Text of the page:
The Daily Telegraph
Republicans question wisdom of giving ex-president the limelight
Two months from the midterm elections in which they are trying to flip both the House and Senate, the Republicans are at a crossroads: what to do about Donald Trump?
The Trump team has this weekend been briefing that he wants to play a more active role in campaigning before the vote in November. The question is whether having him on board will help or hurt the GOP’S chances.
To a core group, he represents the only solution to America’s woes. To a broader spectrum of more moderate Republicans, he is a problem: blinded grievances from the 2020 election, the subject of a number of serious criminal investigations, and tearing the party apart with his divisive rhetoric.
On Saturday night he appeared on stage in the critical swing state of Pennsylvania – which he won in 2016, but lost in 2020 – to galvanise support for Senate hopeful Mehmet Oz and governor candidate Doug Mastriano.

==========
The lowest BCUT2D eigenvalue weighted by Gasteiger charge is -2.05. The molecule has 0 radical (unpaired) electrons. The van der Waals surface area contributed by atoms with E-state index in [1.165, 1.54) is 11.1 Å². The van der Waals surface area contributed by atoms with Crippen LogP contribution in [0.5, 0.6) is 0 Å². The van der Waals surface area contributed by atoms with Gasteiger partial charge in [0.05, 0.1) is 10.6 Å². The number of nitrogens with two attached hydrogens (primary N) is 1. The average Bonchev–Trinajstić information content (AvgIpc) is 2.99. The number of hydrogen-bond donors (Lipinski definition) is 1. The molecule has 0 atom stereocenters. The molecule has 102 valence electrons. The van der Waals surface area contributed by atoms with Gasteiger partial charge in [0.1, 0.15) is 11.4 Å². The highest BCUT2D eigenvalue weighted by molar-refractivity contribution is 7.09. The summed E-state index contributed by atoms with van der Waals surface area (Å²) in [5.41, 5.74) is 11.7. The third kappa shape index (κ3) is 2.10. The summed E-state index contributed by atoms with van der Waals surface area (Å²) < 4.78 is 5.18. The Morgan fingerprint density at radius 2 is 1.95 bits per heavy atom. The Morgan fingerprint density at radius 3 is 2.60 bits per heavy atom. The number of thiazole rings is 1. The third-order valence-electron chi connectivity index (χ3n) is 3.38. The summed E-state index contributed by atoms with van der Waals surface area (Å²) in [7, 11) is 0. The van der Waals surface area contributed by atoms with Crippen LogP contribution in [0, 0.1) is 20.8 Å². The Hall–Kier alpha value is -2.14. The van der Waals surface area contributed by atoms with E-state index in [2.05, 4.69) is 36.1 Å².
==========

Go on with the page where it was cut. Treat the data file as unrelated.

But like a dog to a bone, he launched into general election mode, even teasing another White House run, telling an enthralled crowd of 8,000: “I may just have to do it again.”
The difficulty for party leaders is that the next election is in two months, not two years, and they need Trump to focus on their line – that Democrats are to blame for rising crime and inflation.
Instead, Saturday night turned into a sermon on how he had been wronged.
Mr Trump’s grip on party members is still strong and his endorsement record speaks to that, with 93 per cent of his preferred candidates winning their primaries so far.
Many – like 2020 result denier Mr Mastriano – are fully committed, but observers note even Dr Oz, who was so grateful to Mr Trump on Saturday night, actually removed the former President’s name from the top of his website after securing the nomination.
Recent polls show that most of the candidates Mr Trump backed are now trailing their Democrat rivals for the actual seat in office. Joe Biden’s party is now polling four points higher, when in July the two parties were tied.
Quietly, many GOP strategists wonder if the best thing Mr Trump could do for the party ahead of the midterms is stay out of the limelight.